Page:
I first heard the news late last night on twitter. But I don't think the news really hit me until I woke up this morning. My mom told me about cancelled flights in Japan and a plane that landed in Tokyo when the earthquake happened. We have a Japanese friend, whose family is thankfully safe. She e-mailed us saying she couldn't sleep because it was her people on the line. I read the news and I didn't get out of bed until almost noon. I stayed under the covers, pretending the world isn't coming to an end. That thought never worked. When I finally did get out of bed, I watched some of the footage of what was happening. I couldn't believe any of it. What I was seeing looked like an apocalypse in the movies. But I knew all of this was very real.
All day, I've felt this heartbreaking sadness for all the victims. The sun came out and the weather was warm enough to go without a sweater, but there was this silence in me. The people I talked with seemed to go on with their own lives as though what's happening on the other side of the world isn't affecting them over here. I don't understand their unsympathetic tone because we live on one of the most major earthquake fault lines.
I keep thinking how everything could be gone, your family and friends, your home and the world you once knew, believed, dreamed, hoped and lived in. How many lives and lost ones have been affected?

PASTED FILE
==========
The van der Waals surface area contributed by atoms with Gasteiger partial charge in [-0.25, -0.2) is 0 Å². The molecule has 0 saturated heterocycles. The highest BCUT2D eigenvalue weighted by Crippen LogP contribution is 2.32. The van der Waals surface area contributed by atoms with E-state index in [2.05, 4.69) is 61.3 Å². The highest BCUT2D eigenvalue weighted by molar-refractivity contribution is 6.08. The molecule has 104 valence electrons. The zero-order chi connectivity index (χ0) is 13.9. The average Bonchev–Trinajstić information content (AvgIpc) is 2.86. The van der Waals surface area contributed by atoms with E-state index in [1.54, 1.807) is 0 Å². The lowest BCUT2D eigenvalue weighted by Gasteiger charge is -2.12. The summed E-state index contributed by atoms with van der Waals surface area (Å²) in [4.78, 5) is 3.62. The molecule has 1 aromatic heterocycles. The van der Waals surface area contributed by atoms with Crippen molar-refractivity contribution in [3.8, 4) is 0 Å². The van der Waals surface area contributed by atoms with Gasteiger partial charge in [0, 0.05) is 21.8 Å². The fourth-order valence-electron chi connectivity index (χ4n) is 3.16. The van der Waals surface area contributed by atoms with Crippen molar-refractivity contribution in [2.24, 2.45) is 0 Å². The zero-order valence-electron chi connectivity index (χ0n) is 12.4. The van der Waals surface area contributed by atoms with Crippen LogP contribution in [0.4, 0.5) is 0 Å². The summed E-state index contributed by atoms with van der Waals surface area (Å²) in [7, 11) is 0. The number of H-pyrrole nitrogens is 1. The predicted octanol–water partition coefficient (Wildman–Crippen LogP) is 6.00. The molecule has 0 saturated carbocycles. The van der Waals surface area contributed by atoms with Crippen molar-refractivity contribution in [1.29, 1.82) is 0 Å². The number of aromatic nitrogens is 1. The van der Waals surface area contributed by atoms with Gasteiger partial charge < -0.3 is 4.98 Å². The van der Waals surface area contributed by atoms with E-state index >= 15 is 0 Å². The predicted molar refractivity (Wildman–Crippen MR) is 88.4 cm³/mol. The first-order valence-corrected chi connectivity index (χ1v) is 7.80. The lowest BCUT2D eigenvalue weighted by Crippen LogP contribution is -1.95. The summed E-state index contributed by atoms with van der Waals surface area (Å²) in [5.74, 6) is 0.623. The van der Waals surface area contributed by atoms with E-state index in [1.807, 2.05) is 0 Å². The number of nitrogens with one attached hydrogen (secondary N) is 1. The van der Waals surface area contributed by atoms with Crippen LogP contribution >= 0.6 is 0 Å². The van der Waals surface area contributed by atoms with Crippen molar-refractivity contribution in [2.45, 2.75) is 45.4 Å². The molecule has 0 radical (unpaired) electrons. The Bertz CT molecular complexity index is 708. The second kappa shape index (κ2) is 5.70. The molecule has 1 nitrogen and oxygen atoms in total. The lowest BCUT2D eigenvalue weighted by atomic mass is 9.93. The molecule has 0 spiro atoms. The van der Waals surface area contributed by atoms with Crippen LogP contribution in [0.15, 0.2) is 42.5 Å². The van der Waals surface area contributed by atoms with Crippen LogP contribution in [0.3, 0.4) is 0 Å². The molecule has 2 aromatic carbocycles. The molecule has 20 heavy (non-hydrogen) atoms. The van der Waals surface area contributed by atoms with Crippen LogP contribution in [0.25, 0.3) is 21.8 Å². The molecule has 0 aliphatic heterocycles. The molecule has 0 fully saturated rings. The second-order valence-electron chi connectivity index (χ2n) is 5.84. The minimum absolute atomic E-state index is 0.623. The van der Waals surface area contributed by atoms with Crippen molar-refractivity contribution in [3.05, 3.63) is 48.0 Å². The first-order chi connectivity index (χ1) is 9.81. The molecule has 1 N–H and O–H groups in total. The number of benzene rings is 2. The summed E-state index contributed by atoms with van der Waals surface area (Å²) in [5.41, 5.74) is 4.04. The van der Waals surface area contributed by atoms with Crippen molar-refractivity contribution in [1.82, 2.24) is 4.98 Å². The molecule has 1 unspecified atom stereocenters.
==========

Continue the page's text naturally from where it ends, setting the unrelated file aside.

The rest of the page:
My heart, thoughts and prayers go out to Japan. My family has donated to the relief efforts. I'll continue to help out in every way I can and I'll keep praying. I hope everyone who can contribute will help in some small way for the victims and families affected.


i went down to the crossroads

I've been saying this for ages, but I really want an electric guitar (and maybe a lap steel guitar after today's discussion in World Music). Seeing Eric Clapton live has made me appreciate blues, rock n' roll, jazz and improvisation a lot more. I've also been inspired me to know my guitar inside out. I want to jam, rock and shred on the fretboard like this music legend who is real.


from the rockies to red rocks

This weekend, our family took a little road trip to Las Vegas. We drove past red rocks, through a carved out crevice and a barren desert. I've lived my entire life in Utah and this was one of the very few times I've seen my home all in its natural glory. After the 12 hour round trip and 900 miles, I still want to be on the road. I long for trips to nearby towns and must-see places around the rockies. And I must say...it's been a lovely weekend.


ramble on

Is it weird I find some things nostalgic, even if I was never really there? I told my mom I should have been born in the '70s. Listening to George Harrison and Bob Dylan explain some of this.
Music is my forte. I am avant-garde.
Being a music guide to discovery is teaching me patience and I'm learning more than I ever imagined. Also, I'm in the process of listening to reggae.
I like surrounding myself with other artists. I am always captivated to meet other people who walk around with notebooks of ideas. There's always someone cooler than you and it's not hard to believe, but a humbling experience each time. I'm driven to work harder in art and music.
I keep thinking I am J, at least when I'm at the studio. By the end of the night and a long day, I drive under the streetlights and I breathe and perceive life is harder than I thought, yet well worth the struggles. It's always much easier said than done.